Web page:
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GRENZ - POLIZEI Uniform Ensemble

Article about: please show inside of nice-looking tunic. the cuffband does not look pre-45 to me based on this foto. thanks for the post. by Bob Hritz I do not see anything that gives me concern, so far. I

  1. #21

    Default Re: GRENZ - POLIZEI Uniform Ensemble

    Quote by Dimas View Post
    VA and a year in a rectangular in size of matchbox
    Where on the tunic would this be located Dim?
    .

    Fellow collectors are NOT adversaries to be bested...

    ☭ "Ричик, я не понимаю, почему, почему ты тратишь деньги на эти вещи!" ☭

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  3. #22

    Default Re: GRENZ - POLIZEI Uniform Ensemble

    I would be most pleased to own this group. Please keep me posted should this go for sale.

    Bob Hritz

  4. #23

    Default Re: GRENZ - POLIZEI Uniform Ensemble

    While I am by no means an expert, but that cap looks solid to me and would be super rare! Beautiful group!!!
    All the best,
    David

  5. #24
    ?

    Default Re: GRENZ - POLIZEI Uniform Ensemble

    I also don't see anything to be concerned with about the cap. For me, it pushes all the right buttons for a cap of this style and compares favourably with the very few other original examples I have seen. The Deutsche Wertarbeit logo is well documented and attributed to many various hat makers and/or retail outlets. It simply means German Craftsmanship or similar (maybe FB can confirm?)
    A wonderful piece in superb condition and I also would be very interested in purchasing it should it become available although I probably won't be able to afford it!

  6. #25
    ?

    Default Re: GRENZ - POLIZEI Uniform Ensemble

    Quote by RichieC View Post
    Where on the tunic would this be located Dim?
    Usually most visible places on the liner
    Regards,
    Dimas

    my Skype: warrelics

  7. #26

    Default Re: GRENZ - POLIZEI Uniform Ensemble

    This is a VA stamp in a black breeches.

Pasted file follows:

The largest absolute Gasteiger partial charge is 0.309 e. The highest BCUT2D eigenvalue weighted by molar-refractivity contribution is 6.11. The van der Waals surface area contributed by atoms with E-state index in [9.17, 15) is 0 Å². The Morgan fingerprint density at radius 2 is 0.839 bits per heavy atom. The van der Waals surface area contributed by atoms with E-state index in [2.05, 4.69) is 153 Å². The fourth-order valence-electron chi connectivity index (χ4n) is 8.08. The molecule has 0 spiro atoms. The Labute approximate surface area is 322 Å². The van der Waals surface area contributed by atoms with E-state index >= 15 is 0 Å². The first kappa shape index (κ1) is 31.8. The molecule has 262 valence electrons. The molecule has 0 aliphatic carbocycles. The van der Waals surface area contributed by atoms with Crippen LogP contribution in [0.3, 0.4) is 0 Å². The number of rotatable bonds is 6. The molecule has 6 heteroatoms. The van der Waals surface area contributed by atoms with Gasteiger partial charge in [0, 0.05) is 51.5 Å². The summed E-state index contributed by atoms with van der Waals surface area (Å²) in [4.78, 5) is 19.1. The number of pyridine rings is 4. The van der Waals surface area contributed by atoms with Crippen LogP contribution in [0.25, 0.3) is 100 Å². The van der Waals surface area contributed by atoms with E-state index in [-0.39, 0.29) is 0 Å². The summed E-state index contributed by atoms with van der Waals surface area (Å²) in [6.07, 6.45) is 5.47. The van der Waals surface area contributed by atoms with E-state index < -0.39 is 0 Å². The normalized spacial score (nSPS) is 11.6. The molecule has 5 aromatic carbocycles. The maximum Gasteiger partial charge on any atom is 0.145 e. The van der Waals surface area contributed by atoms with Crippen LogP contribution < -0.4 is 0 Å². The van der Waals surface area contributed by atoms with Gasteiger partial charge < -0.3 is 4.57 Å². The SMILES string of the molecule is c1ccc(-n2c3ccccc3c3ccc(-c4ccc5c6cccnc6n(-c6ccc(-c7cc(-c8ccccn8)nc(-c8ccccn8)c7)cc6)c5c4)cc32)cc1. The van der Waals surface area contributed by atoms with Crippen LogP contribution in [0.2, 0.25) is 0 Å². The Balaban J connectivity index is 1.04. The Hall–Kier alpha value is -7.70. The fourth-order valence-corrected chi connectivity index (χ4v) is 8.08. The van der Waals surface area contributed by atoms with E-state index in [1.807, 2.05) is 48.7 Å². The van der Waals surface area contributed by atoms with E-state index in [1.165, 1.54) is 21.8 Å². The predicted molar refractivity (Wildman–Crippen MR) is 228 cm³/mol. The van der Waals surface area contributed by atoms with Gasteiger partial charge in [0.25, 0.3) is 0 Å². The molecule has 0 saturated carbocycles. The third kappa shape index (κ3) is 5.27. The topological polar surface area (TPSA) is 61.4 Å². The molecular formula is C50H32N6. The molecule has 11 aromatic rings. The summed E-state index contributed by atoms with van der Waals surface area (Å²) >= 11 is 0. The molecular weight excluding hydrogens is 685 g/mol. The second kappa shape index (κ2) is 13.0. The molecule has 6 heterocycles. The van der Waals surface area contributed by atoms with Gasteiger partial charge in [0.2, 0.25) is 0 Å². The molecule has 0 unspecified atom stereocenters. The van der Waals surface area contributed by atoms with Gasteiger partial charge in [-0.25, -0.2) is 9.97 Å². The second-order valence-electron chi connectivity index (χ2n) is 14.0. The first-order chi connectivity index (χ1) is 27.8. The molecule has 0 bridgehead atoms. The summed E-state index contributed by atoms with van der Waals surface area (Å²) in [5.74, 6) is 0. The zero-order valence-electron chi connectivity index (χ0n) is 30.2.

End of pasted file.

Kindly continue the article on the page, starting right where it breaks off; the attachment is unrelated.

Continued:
This uniform might well have been privately made, and hence not issued and devoid of such an issue/property stamp.

    These stamps are faked, too, so their presence is no assurance of authenticity.

    The cap with the cloth peak looks tailor made, too.

    This is a truly spectacular, fabulous and wonderful uniform.
    The Gestapa piping on the SD Rhombus is another powerful plus in this ensemble. Bravo.
    Attached Images Attached Images  
    damit, basta.

  8. #27
    ?

    Default Re: GRENZ - POLIZEI Uniform Ensemble

    FB, could you help clear up something that has puzzled me for a while and this cap just reminded me.
    Deutsche Wertarbeit. I've seen dozens of caps with this mark now and I recal Bob Hritz saying once that it "meant the cap was made by Aryan Germans and not by German Sematic Jews".
    I disagree with this because from my research at the time, the mark "ADEFA" was in fact what Bob was referring to.
    Any knowledge of this area?
    Click to enlarge the picture Click to enlarge the picture Click image for larger version. 

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  9. #28

    Default Re: GRENZ - POLIZEI Uniform Ensemble

    The ADEFA mark is an expressly anti Jewish logo of the Nazi attempt to ethnically cleanse the textile industry for uniforms, Uniformteile of Jewish sources, personnel &c. This attempt was not apparently successful in certain cases. "Deutsche Wertarbeit" is product of high quality from a German source, and is implicitly anti Semitic (in the context of the policies of the time), in that the Nazis claimed that Jews were not really Germans; ergo, Germans made inherently better products. But this idea of "deutsche Wertarbeit" had existed since the 19th century too, without an expressly anti-Jewish teint. From a certain point in the 19th century or early 20th century, goods exported to GB were marked "made in Germany," which came to by synonymous with good quality at a cheap price. The rise of German imports of manufactures to Britain in the late 19th century was accompanied by nationalist posturing on both sides. The outbreak of war in 1914 was preceded by trade wars co mingled with imperialist and xenophobe propaganda. So, simply, "deutsche Wertarbeit" is not as weaponized, as focused as this ADEFA organization was in the context of the era 1935-1938 or so. All very sad and stupid, really. I was just in Berlin around Alexanderplatz, which was the textile making and apparel heart of old Berlin, and also the place where the owners of Lubstein were able to secure a large premises when the Jewish owners of the original real estate were forces to emigrate amid Aryanization in the wake of 9 November 1938.